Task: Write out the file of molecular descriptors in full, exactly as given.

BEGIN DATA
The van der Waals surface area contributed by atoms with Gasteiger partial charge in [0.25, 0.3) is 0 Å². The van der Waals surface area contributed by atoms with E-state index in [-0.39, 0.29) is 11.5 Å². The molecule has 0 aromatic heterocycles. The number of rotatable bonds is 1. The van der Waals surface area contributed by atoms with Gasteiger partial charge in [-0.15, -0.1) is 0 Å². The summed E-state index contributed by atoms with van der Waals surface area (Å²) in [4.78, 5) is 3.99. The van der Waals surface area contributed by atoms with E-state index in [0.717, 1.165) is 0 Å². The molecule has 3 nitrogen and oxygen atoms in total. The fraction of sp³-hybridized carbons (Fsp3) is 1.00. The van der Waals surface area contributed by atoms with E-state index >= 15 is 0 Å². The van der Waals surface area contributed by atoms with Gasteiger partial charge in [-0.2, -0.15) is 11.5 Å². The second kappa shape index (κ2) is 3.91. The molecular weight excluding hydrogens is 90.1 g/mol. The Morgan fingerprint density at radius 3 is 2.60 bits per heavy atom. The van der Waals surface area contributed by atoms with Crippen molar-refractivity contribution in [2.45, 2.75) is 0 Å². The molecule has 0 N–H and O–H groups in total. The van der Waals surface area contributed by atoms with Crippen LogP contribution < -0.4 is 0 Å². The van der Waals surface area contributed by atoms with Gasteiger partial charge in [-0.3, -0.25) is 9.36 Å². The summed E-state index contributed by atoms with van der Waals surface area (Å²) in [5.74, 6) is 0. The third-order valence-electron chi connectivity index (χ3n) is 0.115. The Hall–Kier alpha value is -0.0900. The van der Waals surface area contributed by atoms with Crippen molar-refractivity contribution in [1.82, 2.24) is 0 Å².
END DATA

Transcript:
The van der Waals surface area contributed by atoms with Gasteiger partial charge in [0.25, 0.3) is 0 Å². The van der Waals surface area contributed by atoms with E-state index in [-0.39, 0.29) is 11.5 Å². The molecule has 0 aromatic heterocycles. The number of rotatable bonds is 1. The van der Waals surface area contributed by atoms with Gasteiger partial charge in [-0.15, -0.1) is 0 Å². The summed E-state index contributed by atoms with van der Waals surface area (Å²) in [4.78, 5) is 3.99. The van der Waals surface area contributed by atoms with E-state index in [0.717, 1.165) is 0 Å². The molecule has 3 nitrogen and oxygen atoms in total. The fraction of sp³-hybridized carbons (Fsp3) is 1.00. The van der Waals surface area contributed by atoms with E-state index >= 15 is 0 Å². The van der Waals surface area contributed by atoms with Gasteiger partial charge in [-0.2, -0.15) is 11.5 Å². The second kappa shape index (κ2) is 3.91. The molecular weight excluding hydrogens is 90.1 g/mol. The Morgan fingerprint density at radius 3 is 2.60 bits per heavy atom. The van der Waals surface area contributed by atoms with Crippen molar-refractivity contribution in [2.45, 2.75) is 0 Å². The molecule has 0 N–H and O–H groups in total. The van der Waals surface area contributed by atoms with Crippen LogP contribution < -0.4 is 0 Å². The van der Waals surface area contributed by atoms with Gasteiger partial charge in [-0.3, -0.25) is 9.36 Å². The summed E-state index contributed by atoms with van der Waals surface area (Å²) in [5.74, 6) is 0. The third-order valence-electron chi connectivity index (χ3n) is 0.115. The Hall–Kier alpha value is -0.0900. The van der Waals surface area contributed by atoms with Crippen molar-refractivity contribution in [1.82, 2.24) is 0 Å².